The reason for this series of amendments is linked to our whole concern about the removal of prima facie evidence from Part 1 and our worry that in Part 2 we might end up with a system whereby the prima facie evidence requirement is also gradually whittled away. The amendments were tabled with that in mind. They were also intended to be a warm-up act for Amendment No. 151A, tabled by the noble Lord, Lord Goodhart, which we knew would be winging its way onto the Marshalled List.
I am grateful for the Minister's indication that there are no plans to remove prima facie evidence from our bilateral partners except in the case of the United States. Our concern is that we might go further in future because the number of exceptions could increase.
I am grateful to the Minister for setting out the Government's position on this matter. I have no doubt that we will need to look at the issue again, although in a more refined form, when we get to the Report stage. I beg leave to withdraw the amendment.
The noble Lord said: I again hope to be brief in dealing with the amendments. I am confident that the Committee will have no difficulty in accepting them as they were trailed at an earlier stage and welcomed by the noble Lord, Lord Hodgson of Astley Abbotts.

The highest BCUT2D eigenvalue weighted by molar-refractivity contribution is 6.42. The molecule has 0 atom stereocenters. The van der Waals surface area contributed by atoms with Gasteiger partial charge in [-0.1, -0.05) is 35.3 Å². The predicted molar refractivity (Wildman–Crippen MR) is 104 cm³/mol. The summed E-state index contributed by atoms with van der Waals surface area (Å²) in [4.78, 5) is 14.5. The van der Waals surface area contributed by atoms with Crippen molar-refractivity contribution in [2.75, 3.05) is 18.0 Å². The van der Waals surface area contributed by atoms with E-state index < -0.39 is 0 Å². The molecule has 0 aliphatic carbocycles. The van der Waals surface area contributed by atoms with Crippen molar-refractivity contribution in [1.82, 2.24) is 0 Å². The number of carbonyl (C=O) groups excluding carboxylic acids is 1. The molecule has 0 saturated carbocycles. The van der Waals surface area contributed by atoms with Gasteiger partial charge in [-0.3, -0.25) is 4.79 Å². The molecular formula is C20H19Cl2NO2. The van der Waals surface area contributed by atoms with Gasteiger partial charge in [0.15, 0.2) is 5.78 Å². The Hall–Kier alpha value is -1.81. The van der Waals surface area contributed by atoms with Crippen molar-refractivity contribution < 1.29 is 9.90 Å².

The amendments are concerned with the power of customs officers to carry out arrests in Part 2 cases. As the Committee will be aware, the Bill was amended on Report in another place to make it absolutely clear who had the power of arrest in Part 1 extradition cases.
Among those given powers of arrest in Part 1 cases, as well as constables and service police forces, are officers of Her Majesty's Customs and Excise. These amendments to Clauses 70 and 72 make corresponding changes to Part 2 of the Bill and give Customs officers powers of arrest in those cases. I should remind noble Lords that the definition of a "Customs officer" can be found in Clause 203(6).